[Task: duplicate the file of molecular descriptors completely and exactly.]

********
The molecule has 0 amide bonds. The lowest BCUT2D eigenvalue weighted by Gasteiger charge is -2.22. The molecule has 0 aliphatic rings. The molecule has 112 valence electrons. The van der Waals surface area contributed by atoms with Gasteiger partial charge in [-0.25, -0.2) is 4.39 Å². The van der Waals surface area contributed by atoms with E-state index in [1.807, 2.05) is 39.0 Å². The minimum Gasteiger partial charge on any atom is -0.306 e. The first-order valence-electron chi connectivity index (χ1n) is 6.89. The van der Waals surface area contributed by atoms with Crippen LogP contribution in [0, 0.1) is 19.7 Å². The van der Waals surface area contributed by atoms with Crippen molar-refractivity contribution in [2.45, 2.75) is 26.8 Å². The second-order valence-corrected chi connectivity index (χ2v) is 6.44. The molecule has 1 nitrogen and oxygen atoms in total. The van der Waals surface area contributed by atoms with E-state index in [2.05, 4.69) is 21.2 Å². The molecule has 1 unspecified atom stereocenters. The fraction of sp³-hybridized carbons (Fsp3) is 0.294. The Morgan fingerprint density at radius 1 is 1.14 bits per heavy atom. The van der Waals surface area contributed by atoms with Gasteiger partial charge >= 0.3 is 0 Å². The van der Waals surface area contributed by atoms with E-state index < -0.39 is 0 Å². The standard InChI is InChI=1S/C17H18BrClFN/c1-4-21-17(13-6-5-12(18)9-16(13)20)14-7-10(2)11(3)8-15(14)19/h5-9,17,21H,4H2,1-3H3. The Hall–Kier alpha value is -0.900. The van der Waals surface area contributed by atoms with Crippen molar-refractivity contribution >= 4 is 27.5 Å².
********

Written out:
The molecule has 0 amide bonds. The lowest BCUT2D eigenvalue weighted by Gasteiger charge is -2.22. The molecule has 0 aliphatic rings. The molecule has 112 valence electrons. The van der Waals surface area contributed by atoms with Gasteiger partial charge in [-0.25, -0.2) is 4.39 Å². The van der Waals surface area contributed by atoms with E-state index in [1.807, 2.05) is 39.0 Å². The minimum Gasteiger partial charge on any atom is -0.306 e. The first-order valence-electron chi connectivity index (χ1n) is 6.89. The van der Waals surface area contributed by atoms with Crippen LogP contribution in [0, 0.1) is 19.7 Å². The van der Waals surface area contributed by atoms with Crippen molar-refractivity contribution in [2.45, 2.75) is 26.8 Å². The second-order valence-corrected chi connectivity index (χ2v) is 6.44. The molecule has 1 nitrogen and oxygen atoms in total. The van der Waals surface area contributed by atoms with E-state index in [2.05, 4.69) is 21.2 Å². The molecule has 1 unspecified atom stereocenters. The fraction of sp³-hybridized carbons (Fsp3) is 0.294. The Morgan fingerprint density at radius 1 is 1.14 bits per heavy atom. The van der Waals surface area contributed by atoms with Gasteiger partial charge >= 0.3 is 0 Å². The van der Waals surface area contributed by atoms with E-state index < -0.39 is 0 Å². The standard InChI is InChI=1S/C17H18BrClFN/c1-4-21-17(13-6-5-12(18)9-16(13)20)14-7-10(2)11(3)8-15(14)19/h5-9,17,21H,4H2,1-3H3. The Hall–Kier alpha value is -0.900. The van der Waals surface area contributed by atoms with Crippen molar-refractivity contribution >= 4 is 27.5 Å².